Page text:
179.9 miles run, 67,099 feet of climbing
246 miles ride, 30,256 feet of climbing

The first annual Summer Bear launched on August 2, exactly six months after the Winter Bear. Eighteen riders started the event, which inexplicably launched at 6 p.m., for a long night of grinding gravel and rocks and crumbling jeep tracks along the Colorado-Wyoming border.  The route was a weird mix of fairly easy dirt road riding, overgrown double- and singletrack, and steep unrideable nonsense along four-wheeler “trails.” That and the evening start threw most everyone for a loop, and by the second night there were only four people left in the race. I was proud to be one of the few finishers, but dragging my bike through a long, cold, second night out just to travel twenty miles in eight hours was not my favorite thing. After Summer Bear it seemed clear my knee was better, so I took advantage of the remaining couple of weeks in the short Colorado summer to visit a few mountains. I climbed four fourteeners to celebrate my 40th birthday. Then we headed to France for more fun hiking in the Alps.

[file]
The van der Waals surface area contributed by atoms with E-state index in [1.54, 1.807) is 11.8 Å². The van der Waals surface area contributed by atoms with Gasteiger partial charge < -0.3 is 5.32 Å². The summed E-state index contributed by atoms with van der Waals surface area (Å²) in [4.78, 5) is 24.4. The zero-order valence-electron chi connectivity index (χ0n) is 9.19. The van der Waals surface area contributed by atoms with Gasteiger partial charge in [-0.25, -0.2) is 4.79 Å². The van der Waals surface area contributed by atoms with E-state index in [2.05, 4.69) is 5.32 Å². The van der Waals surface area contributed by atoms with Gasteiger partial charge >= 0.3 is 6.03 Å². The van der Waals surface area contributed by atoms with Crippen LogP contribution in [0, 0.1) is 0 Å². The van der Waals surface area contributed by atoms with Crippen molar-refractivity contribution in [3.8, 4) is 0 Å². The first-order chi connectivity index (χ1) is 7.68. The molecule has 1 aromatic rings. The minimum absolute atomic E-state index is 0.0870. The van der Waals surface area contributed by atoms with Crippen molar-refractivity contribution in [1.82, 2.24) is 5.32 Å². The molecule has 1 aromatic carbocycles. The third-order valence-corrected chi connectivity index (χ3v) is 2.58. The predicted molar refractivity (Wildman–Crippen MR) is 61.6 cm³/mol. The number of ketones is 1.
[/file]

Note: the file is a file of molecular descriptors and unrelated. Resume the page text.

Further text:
219.2 miles run, 68,989 feet of climbing
0 miles ride

By September I fully committed to walking the thousand-mile Iditarod Trail to Nome in 2020, and returned my focus to long days on foot. The best part of this month were the three days Beat and I spent in Valais in Switzerland, climbing immense and beautiful mountains. My dad and I hiked across the Grand Canyon again, and I visited a few more favorite mountains in Colorado and Utah as winter snows began to close in.


179.1 miles run, 42,727 feet of climbing
127.9 miles ride, 17,369 feet of climbing

Since October I’ve been entrenched in my weekly winter training plan, which generally involves two days of cart- or sled-dragging, two days of strength training, one tempo run, one to two long runs, and if I can carve out any extra time, a fun bike ride. Sadly, cycling has been neglected. It often feels like I stepped off the bike after the Summer Bear and didn’t get back on it, except for rare occasions when a fun trip presented itself. Early in the month I joined my friends on an overnight bikepack in Leadville that brought more discomfort than expected, demonstrating that I didn’t maintain the necessary fitness for long days in the saddle. I needed to accept that I won’t be able to switch my mode of travel to bike in case I change my mind about the Iditarod. I’m all in on foot now, and if I decide to back out, I’ll have to back all the way out.


172.1 miles run, 38,262 feet of climbing
432.9 miles ride, 34,173 feet of climbing